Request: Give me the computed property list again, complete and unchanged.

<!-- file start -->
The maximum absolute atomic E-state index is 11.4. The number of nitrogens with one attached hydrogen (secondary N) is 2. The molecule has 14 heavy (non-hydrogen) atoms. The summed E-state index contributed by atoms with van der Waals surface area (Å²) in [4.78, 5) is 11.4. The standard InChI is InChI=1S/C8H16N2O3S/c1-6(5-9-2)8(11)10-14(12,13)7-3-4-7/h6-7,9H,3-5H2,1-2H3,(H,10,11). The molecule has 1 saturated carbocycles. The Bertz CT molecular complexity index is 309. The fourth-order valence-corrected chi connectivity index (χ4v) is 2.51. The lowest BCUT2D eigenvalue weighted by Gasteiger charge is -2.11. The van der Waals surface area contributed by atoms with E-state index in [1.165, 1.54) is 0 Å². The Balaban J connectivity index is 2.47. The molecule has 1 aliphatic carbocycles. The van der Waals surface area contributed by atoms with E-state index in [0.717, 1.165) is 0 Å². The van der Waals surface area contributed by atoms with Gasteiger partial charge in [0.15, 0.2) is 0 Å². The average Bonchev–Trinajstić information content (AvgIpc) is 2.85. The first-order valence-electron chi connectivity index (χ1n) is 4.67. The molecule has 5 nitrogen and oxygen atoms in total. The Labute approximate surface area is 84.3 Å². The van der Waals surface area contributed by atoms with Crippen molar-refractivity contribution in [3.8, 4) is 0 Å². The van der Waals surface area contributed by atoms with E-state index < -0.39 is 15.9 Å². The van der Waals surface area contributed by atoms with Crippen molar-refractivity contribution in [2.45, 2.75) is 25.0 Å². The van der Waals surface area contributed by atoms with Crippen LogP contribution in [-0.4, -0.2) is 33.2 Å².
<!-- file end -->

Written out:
The maximum absolute atomic E-state index is 11.4. The number of nitrogens with one attached hydrogen (secondary N) is 2. The molecule has 14 heavy (non-hydrogen) atoms. The summed E-state index contributed by atoms with van der Waals surface area (Å²) in [4.78, 5) is 11.4. The standard InChI is InChI=1S/C8H16N2O3S/c1-6(5-9-2)8(11)10-14(12,13)7-3-4-7/h6-7,9H,3-5H2,1-2H3,(H,10,11). The molecule has 1 saturated carbocycles. The Bertz CT molecular complexity index is 309. The fourth-order valence-corrected chi connectivity index (χ4v) is 2.51. The lowest BCUT2D eigenvalue weighted by Gasteiger charge is -2.11. The van der Waals surface area contributed by atoms with E-state index in [1.165, 1.54) is 0 Å². The Balaban J connectivity index is 2.47. The molecule has 1 aliphatic carbocycles. The van der Waals surface area contributed by atoms with E-state index in [0.717, 1.165) is 0 Å². The van der Waals surface area contributed by atoms with Gasteiger partial charge in [0.15, 0.2) is 0 Å². The average Bonchev–Trinajstić information content (AvgIpc) is 2.85. The first-order valence-electron chi connectivity index (χ1n) is 4.67. The molecule has 5 nitrogen and oxygen atoms in total. The Labute approximate surface area is 84.3 Å². The van der Waals surface area contributed by atoms with Crippen molar-refractivity contribution in [3.8, 4) is 0 Å². The van der Waals surface area contributed by atoms with E-state index < -0.39 is 15.9 Å². The van der Waals surface area contributed by atoms with Crippen molar-refractivity contribution in [2.45, 2.75) is 25.0 Å². The van der Waals surface area contributed by atoms with Crippen LogP contribution in [-0.4, -0.2) is 33.2 Å².